To be honest, I hate 2001, because I think it tells its relies so heavily on its message that there's almost no story to tell. It keeps repeating its messages, that we have already recognized from the get-go, throughout its running time. Adding insult to injury, it tries to be riveting by showing how wonderful the camera work is,how mesmerizing the cinematography is, how fascinating the production design is, how masterful the editing is, etc. While all these technical points made this movie the most beautiful movie I've ever seen, instead of relying on the technical aspect, I think it should have engaged us with the use of narrative elements, such as a dramatic plot, well-wrought and fleshed-out characters, or in a worst-case scenario, a mysterious event or even character. Fortunately, I think Solaris is way better than 2001. It has a fair share of metaphors, and also has fully-developed characters, a coherent plot, and powerful messages. The result is a movie that has a very comprehensive and engaging story that tugs at your heartstrings. Needless to say, the acting is great, the direction is masterful, and the cinematography and the production design are nothing but art! It's just the slow-pacing that sometimes I felt it wasn't necessary. Specially, before the climax as this should exactly be the time when I should be entirely focused, but I found that I get a little bored.
Some may find the messages are presented in a direct way and somehow in your face, but that was completely intended. It's the first Tarkovsky film I watch, but it's obvious that presenting the message in the dialogue is kinda his trademark. The characters don't reveal the message to put an end to the story. instead, they keep involving the viewers with the messages they discover along the movie. Can't wait to watch The Mirror and Stalker!
I wish I could say I liked this film as much as others, but it was simply too slow, too contemplative, and too philosophical for my taste. It was even amateurish in parts. There is a scene towards the beginning of the film where it starts raining on a bright sunny day. You can see shadows behind the obvious bad water effect. There is a camera transfixed on a pond for several minutes, a freeway sequence that goes on for about 10 minutes (a bathroom break I guess), and the camera showing close ups of various parts of a painting. There is even one scene where a rocket ship takes off inside a small room, and he stays in the room when it takes off. In real life he would be fried to bits. Here the back of his uniform catches fire and he gets a few blisters. I do think the film set of the inside of the space station looks pretty good, and overall the acting is good, and there are a few good visuals, but it really needed some editing. I say this as someone who loves slow paced films, like the film this one is always compared to, the great "2001 - A Space Odyssey" by Kubrick.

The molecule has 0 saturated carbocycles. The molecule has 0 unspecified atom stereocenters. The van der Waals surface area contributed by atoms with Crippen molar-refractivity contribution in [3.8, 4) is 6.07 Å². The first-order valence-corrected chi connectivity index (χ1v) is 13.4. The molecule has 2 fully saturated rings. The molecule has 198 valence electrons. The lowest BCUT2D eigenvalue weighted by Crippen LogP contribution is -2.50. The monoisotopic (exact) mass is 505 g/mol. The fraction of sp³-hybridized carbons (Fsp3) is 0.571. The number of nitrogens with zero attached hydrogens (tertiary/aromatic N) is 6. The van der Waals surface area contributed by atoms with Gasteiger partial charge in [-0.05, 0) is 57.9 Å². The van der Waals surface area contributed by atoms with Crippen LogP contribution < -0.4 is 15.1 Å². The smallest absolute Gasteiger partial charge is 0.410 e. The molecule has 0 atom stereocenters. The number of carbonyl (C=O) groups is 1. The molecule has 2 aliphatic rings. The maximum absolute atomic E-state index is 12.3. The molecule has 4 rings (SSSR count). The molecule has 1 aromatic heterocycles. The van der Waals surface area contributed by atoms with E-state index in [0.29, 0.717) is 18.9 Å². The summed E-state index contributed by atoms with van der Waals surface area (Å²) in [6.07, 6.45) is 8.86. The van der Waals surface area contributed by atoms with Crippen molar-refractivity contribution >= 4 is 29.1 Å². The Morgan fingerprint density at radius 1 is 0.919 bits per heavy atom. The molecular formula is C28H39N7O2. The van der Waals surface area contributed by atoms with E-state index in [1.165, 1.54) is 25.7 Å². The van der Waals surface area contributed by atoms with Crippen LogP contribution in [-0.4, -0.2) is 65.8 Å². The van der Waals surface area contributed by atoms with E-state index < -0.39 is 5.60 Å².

The pace unbelievable slow, so I almost fell asleep. The atmosphere and the dialogues are serious, and sometimes very boring. You can see the low budget and the cheap pictures. So after 40 minutes I ve had enough.
Je n'ai pas lu le bouquin de Lem mais soit il est difficilement adaptable, soit il s'agit d'un torche-cul épouvantable aussi lénifiant (Lemifiant...) que ses adaptations à dormir debout...
Et c'est vrai qu'avec ses deux heures et trois quarts, il est incroyablement difficile de ne pas piquer du nez dans ce théâtre filmé avec certes de bien pauvres moyens mais qui ne sont pas responsables de l'abrutissement général et généralisé provoqué ici. Je crois en tout cas que ce fut un film salutaire pour le régime soviétique puisqu'à l'issue de ce Ronflaris dont les ronflements de l'audience couvrait quasiment dans chaque salle les dialogues à teneur hautement soporifique, le bon camarade ouvrier et le fidèle moujik devaient se réveiller péniblement et pour ce faire, retournaient immédiatement à la maison finir la vodka commencée avant la séance.
Alors, quand tout le monde est soit endormi soit bourré, personne ne pense à critiquer qui ou quoi que ce soit. D'ailleurs, je suis dans le même état et ce n'est pas faute d'avoir essayé de "visionner" cette chose en deux fois et à chaque moitié, malgré moult cafés, la somnolence était incroyablement difficile à combattre ! malgré pourtant de fréquents accélérés avec la télécommande, bien entendu !
Aussi ne critiqué-je certainement pas ce chef-d'oeuvre du régime, cette oeuvre magnifique et très contemplative, très profonde et psychologique : je vide ma bouteille et je ferme ma gueule !
La note était soûle et a glissé sur le "0". Et elle y est restée. La pauvre.